Why are surveillance images so low quality?
PLANKINTON -- After three break-ins in a year and a half, John Neuheisel decided it was time to take action.
Neuheisel, owner of the convenience store Roadside 66 in Plankinton, installed a new $10,000 surveillance system last spring. Before then, Roadside 66 had no surveillance equipment.
"After the last one, I just went and did it," Neuheisel said.
Then it happened again.
In the early morning hours of Dec. 3, a white male dressed in dark clothing threw a concrete block through the front door of Roadside 66. Once inside, the man pried open three video lottery machines and stole an undisclosed amount of cash.
Roadside 66 was closed when the break-in occurred, but the store's surveillance cameras captured the incident. An image pulled from the footage, emailed to The Daily Republic by the Aurora County Sheriff's Office, is so blurry it is all but impossible to see any identifiable facial features of the suspect.
The blurry image is because the image of the suspect was taken from a camera that was "a little low on light," Neuheisel said.
"It just so happened he looked at the wrong camera," he said.
Neuheisel claims the footage and images are still useful.
"If they ever catch the guy, we would be able to identify him," he said.
For law enforcement, blurry footage is better than no footage at all. An exact time frame of the crime and a basic description of the suspect can almost always be gotten from surveillance footage, said Aurora County Sheriff David Fink.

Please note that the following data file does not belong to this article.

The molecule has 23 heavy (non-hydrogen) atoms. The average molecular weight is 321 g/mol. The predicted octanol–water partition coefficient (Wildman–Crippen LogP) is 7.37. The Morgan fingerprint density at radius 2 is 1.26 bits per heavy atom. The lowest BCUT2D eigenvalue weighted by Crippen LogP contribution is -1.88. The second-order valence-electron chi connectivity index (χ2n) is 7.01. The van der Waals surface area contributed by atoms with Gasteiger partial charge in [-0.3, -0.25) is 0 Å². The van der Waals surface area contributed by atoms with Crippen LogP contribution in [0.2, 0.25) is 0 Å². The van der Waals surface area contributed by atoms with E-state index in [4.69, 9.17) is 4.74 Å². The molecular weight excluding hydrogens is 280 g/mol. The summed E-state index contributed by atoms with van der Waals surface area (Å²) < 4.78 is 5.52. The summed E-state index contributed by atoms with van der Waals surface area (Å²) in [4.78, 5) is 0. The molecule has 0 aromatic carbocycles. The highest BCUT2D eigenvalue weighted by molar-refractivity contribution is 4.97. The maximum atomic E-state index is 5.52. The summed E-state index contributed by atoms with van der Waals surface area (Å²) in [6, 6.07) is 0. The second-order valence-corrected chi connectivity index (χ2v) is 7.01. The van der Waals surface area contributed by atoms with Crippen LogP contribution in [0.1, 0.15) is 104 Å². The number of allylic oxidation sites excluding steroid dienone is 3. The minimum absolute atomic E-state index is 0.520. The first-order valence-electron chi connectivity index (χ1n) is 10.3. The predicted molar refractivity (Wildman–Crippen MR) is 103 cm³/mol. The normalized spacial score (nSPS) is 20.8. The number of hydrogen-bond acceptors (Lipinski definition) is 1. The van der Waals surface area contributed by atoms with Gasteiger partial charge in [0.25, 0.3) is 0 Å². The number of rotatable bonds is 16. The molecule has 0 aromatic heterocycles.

Even low-quality video can give more specific clues about a suspect's identity, Mitchell Police Detective Lt. Don Everson said, such as body stance or the way a person walks.
"Footage is useful whether it's crystal clear or not," Everson said. "There is always something you can get out of it."
Still, the clearer the footage is, the more valuable it becomes, Everson said. In most cases, the quality of surveillance equipment depends on cost, he added.
"They limit it to what they think it is worth to their business," Everson said. "They might not always know what it's really worth to them."
Erald Gjoni, owner of Sioux Falls-based Dakota Surveillance, begins working with new clients by asking what their budget is.
"The budget pretty much determines the quality they're going to get," Gjoni said.
A system with one basic camera and digital recorder generally costs between $1,500 and $2,000, he said, but equipment prices can vary considerably.
Gjoni works with close to 100 manufacturers, and nearly all of them have cameras that range in price from $150 to $2,000, he said.
Exactly why footage or images from surveillance cameras is often of low quality can vary, Gjoni said.
"Just like every other commodity, you get what you pay for," Gjoni said, but added proper installation is just as important as the equipment itself.
For example, the quality of the wire used to connect a surveillance camera with a recorder can have an impact on the quality of the recording, as can the amount of video stored at once on a single recorder.
"The lower the quality, the more video you're able to store," Gjoni said.
He encouraged business owners to be more proactive in making their businesses secure.
"It's a necessity," Gjoni said. "It's just unfortunate they don't see it until something bad happens."